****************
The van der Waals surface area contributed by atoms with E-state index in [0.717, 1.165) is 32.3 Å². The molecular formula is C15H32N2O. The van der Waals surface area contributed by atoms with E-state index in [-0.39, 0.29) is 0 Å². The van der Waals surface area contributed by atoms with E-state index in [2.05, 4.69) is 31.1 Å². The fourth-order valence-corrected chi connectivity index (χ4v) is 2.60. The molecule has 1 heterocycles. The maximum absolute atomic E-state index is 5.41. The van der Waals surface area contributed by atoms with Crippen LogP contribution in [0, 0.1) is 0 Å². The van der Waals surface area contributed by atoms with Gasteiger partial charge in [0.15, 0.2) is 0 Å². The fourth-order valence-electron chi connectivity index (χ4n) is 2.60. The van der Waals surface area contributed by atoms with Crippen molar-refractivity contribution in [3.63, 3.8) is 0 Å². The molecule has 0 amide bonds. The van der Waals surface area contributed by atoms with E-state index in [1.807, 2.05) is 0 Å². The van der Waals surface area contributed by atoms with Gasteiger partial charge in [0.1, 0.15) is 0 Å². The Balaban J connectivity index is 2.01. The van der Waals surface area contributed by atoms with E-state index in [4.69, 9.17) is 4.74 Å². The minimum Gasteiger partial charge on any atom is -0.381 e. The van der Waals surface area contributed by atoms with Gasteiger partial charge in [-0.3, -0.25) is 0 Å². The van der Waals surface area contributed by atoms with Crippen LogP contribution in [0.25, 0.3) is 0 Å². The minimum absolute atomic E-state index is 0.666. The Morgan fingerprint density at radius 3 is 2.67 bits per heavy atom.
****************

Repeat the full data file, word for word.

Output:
The van der Waals surface area contributed by atoms with E-state index in [0.717, 1.165) is 32.3 Å². The molecular formula is C15H32N2O. The van der Waals surface area contributed by atoms with E-state index in [-0.39, 0.29) is 0 Å². The van der Waals surface area contributed by atoms with E-state index in [2.05, 4.69) is 31.1 Å². The fourth-order valence-corrected chi connectivity index (χ4v) is 2.60. The molecule has 1 heterocycles. The maximum absolute atomic E-state index is 5.41. The van der Waals surface area contributed by atoms with Crippen LogP contribution in [0, 0.1) is 0 Å². The van der Waals surface area contributed by atoms with Gasteiger partial charge in [0.15, 0.2) is 0 Å². The fourth-order valence-electron chi connectivity index (χ4n) is 2.60. The van der Waals surface area contributed by atoms with Crippen molar-refractivity contribution in [3.63, 3.8) is 0 Å². The molecule has 0 amide bonds. The van der Waals surface area contributed by atoms with E-state index in [1.807, 2.05) is 0 Å². The van der Waals surface area contributed by atoms with Gasteiger partial charge in [0.1, 0.15) is 0 Å². The Balaban J connectivity index is 2.01. The van der Waals surface area contributed by atoms with E-state index in [4.69, 9.17) is 4.74 Å². The minimum Gasteiger partial charge on any atom is -0.381 e. The van der Waals surface area contributed by atoms with Gasteiger partial charge in [-0.3, -0.25) is 0 Å². The van der Waals surface area contributed by atoms with Crippen LogP contribution in [0.25, 0.3) is 0 Å². The minimum absolute atomic E-state index is 0.666. The Morgan fingerprint density at radius 3 is 2.67 bits per heavy atom.